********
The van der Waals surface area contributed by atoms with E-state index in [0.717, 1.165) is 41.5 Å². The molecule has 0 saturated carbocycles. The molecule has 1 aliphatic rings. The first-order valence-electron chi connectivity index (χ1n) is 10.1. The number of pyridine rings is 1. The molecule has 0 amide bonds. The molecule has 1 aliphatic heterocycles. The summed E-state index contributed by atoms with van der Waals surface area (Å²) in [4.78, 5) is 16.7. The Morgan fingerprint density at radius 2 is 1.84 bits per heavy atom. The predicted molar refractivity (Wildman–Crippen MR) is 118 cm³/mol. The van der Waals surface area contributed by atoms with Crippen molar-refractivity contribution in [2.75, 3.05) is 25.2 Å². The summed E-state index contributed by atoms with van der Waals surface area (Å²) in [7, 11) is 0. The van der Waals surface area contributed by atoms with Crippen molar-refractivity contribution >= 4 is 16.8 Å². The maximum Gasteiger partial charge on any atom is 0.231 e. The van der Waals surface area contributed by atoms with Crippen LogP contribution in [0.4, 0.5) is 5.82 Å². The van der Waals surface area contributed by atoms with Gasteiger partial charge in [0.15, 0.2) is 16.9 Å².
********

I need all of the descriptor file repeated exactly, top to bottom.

The van der Waals surface area contributed by atoms with E-state index in [0.717, 1.165) is 41.5 Å². The molecule has 0 saturated carbocycles. The molecule has 1 aliphatic rings. The first-order valence-electron chi connectivity index (χ1n) is 10.1. The number of pyridine rings is 1. The molecule has 0 amide bonds. The molecule has 1 aliphatic heterocycles. The summed E-state index contributed by atoms with van der Waals surface area (Å²) in [4.78, 5) is 16.7. The Morgan fingerprint density at radius 2 is 1.84 bits per heavy atom. The predicted molar refractivity (Wildman–Crippen MR) is 118 cm³/mol. The van der Waals surface area contributed by atoms with Crippen molar-refractivity contribution in [2.75, 3.05) is 25.2 Å². The summed E-state index contributed by atoms with van der Waals surface area (Å²) in [7, 11) is 0. The van der Waals surface area contributed by atoms with Crippen molar-refractivity contribution >= 4 is 16.8 Å². The maximum Gasteiger partial charge on any atom is 0.231 e. The van der Waals surface area contributed by atoms with Crippen LogP contribution in [0.4, 0.5) is 5.82 Å². The van der Waals surface area contributed by atoms with Gasteiger partial charge in [0.15, 0.2) is 16.9 Å².